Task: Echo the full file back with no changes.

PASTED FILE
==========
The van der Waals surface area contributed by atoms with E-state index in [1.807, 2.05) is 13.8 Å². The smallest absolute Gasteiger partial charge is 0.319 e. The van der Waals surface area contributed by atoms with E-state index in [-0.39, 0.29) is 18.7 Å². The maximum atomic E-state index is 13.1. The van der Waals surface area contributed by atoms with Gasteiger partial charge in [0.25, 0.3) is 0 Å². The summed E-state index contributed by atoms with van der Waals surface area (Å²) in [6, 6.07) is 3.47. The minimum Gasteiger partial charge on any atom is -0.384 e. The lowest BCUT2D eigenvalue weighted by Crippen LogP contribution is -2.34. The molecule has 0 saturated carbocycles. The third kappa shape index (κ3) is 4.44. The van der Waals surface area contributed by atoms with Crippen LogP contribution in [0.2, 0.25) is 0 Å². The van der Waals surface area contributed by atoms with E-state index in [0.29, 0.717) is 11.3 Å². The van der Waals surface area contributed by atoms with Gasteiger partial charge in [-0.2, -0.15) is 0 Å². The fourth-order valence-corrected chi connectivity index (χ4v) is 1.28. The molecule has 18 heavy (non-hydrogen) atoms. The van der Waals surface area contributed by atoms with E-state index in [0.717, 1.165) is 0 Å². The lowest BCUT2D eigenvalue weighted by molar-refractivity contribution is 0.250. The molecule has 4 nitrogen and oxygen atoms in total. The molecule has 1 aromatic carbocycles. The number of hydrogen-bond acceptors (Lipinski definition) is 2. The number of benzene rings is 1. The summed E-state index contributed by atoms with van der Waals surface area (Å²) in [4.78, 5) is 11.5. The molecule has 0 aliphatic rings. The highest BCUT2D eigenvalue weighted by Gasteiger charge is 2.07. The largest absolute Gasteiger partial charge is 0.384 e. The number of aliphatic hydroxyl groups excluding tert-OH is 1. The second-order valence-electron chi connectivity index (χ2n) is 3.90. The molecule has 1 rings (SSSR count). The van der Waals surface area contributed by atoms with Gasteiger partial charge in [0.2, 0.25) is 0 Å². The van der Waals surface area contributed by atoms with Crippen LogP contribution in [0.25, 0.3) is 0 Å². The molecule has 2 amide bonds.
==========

The van der Waals surface area contributed by atoms with E-state index in [1.807, 2.05) is 13.8 Å². The smallest absolute Gasteiger partial charge is 0.319 e. The van der Waals surface area contributed by atoms with E-state index in [-0.39, 0.29) is 18.7 Å². The maximum atomic E-state index is 13.1. The van der Waals surface area contributed by atoms with Gasteiger partial charge in [0.25, 0.3) is 0 Å². The summed E-state index contributed by atoms with van der Waals surface area (Å²) in [6, 6.07) is 3.47. The minimum Gasteiger partial charge on any atom is -0.384 e. The lowest BCUT2D eigenvalue weighted by Crippen LogP contribution is -2.34. The molecule has 0 saturated carbocycles. The third kappa shape index (κ3) is 4.44. The van der Waals surface area contributed by atoms with Crippen LogP contribution in [0.2, 0.25) is 0 Å². The van der Waals surface area contributed by atoms with E-state index in [0.29, 0.717) is 11.3 Å². The van der Waals surface area contributed by atoms with Gasteiger partial charge in [-0.2, -0.15) is 0 Å². The fourth-order valence-corrected chi connectivity index (χ4v) is 1.28. The molecule has 18 heavy (non-hydrogen) atoms. The van der Waals surface area contributed by atoms with E-state index in [0.717, 1.165) is 0 Å². The lowest BCUT2D eigenvalue weighted by molar-refractivity contribution is 0.250. The molecule has 4 nitrogen and oxygen atoms in total. The molecule has 1 aromatic carbocycles. The number of hydrogen-bond acceptors (Lipinski definition) is 2. The number of benzene rings is 1. The summed E-state index contributed by atoms with van der Waals surface area (Å²) in [4.78, 5) is 11.5. The molecule has 0 aliphatic rings. The highest BCUT2D eigenvalue weighted by Gasteiger charge is 2.07. The largest absolute Gasteiger partial charge is 0.384 e. The number of aliphatic hydroxyl groups excluding tert-OH is 1. The second-order valence-electron chi connectivity index (χ2n) is 3.90. The molecule has 1 rings (SSSR count). The van der Waals surface area contributed by atoms with Gasteiger partial charge in [0.2, 0.25) is 0 Å². The van der Waals surface area contributed by atoms with Crippen LogP contribution in [0.25, 0.3) is 0 Å². The molecule has 2 amide bonds.